Vehicle:2016 Porsche 911 R
Years Produced:2016
Number Produced:991 worldwide (283 for the U.S. market)
SCM Valuation:$310,500
Tune Up Cost:$1,500
Chassis Number Location:Bottom of windshield driver’s side; B-pillar driver’s side
Engine Number Location:Totally buried under lots of engine pieces
Club Info:Porsche Club of America
Alternatives:2015–20 Ferrari 488 GTB, 2014–present Mercedes-AMG GT, 2014–present Lamborghini Huracán
Investment Grade:B

This car, Lot 220, sold for $380,525 (€345,680), including buyer’s premium, at Artcurial’s Paris sale on March 18, 2022.

The 911 R was developed to an unusual spec — to be an excellent road car with top performance and handling, but not a track warrior. In contrast, Porsche’s high-performance GT3 RS and GT2 RS served double duty, built for street and track. To signify this car’s qualities, Porsche chose the 911 R appellation, referring back to the 1968 911 R.

R for road, not for race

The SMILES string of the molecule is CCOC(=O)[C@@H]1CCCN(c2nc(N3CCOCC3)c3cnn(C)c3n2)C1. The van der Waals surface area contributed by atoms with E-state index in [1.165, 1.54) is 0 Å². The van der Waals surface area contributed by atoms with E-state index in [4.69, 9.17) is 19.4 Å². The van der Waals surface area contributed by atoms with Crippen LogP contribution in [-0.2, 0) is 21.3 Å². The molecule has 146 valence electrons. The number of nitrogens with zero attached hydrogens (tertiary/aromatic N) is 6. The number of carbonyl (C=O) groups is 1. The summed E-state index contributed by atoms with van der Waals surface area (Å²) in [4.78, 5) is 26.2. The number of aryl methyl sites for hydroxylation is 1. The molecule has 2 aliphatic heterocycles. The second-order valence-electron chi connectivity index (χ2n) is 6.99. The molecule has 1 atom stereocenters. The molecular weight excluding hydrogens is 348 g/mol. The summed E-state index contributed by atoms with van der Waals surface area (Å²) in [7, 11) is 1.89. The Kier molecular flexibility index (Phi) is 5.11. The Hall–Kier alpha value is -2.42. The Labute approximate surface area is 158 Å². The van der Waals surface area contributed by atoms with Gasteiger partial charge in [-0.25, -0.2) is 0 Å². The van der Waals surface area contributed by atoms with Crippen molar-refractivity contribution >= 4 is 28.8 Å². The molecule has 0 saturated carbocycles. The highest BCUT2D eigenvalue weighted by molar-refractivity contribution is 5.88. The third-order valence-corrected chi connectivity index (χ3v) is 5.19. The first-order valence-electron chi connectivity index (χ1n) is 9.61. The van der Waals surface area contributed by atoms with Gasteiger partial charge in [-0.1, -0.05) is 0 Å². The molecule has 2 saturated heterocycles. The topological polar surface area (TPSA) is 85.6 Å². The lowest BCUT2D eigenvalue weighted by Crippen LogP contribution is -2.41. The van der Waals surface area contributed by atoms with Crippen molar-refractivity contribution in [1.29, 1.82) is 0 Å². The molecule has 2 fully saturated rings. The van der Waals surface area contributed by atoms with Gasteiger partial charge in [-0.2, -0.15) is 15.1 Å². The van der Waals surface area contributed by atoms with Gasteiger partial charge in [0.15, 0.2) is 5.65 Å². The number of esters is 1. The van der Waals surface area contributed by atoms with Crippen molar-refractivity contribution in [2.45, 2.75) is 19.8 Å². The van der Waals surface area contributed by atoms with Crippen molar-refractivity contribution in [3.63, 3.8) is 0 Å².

Your author owned 1968 911 R chassis number 15 for 10 years, and it’s actually a different idiom. The 911 R of old is a race car that is streetable, like the 1974 Carrera RS 3.0 and 1984 SC/RS. The 2016 911 R is perhaps more like the 1973 Carrera RS 2.7. Although homologated for Group 3 races and rallies, the 1973 Carrera RS was primarily an excellent road car, powerful enough for the era, light, responsive and predictable. That’s what Porsche GT cars development boss Andreas Preuninger had in mind when his engineers designed the 2016 911 R. The RS label, while appropriate for this car, was reserved for the dual-purpose street/track 911s.

Preuninger conducted an interview at the 911 R’s launch in which he detailed the design specification. (You can find it by searching YouTube and it is worth watching.) In it, he explained that the 911 R was “a new breed of GT — a true authentic driver’s car. It’s not a race car, not a track tool like we normally offer. It’s the same technology but more of a pure driver’s car to have fun on the road. It’s an emotional car.”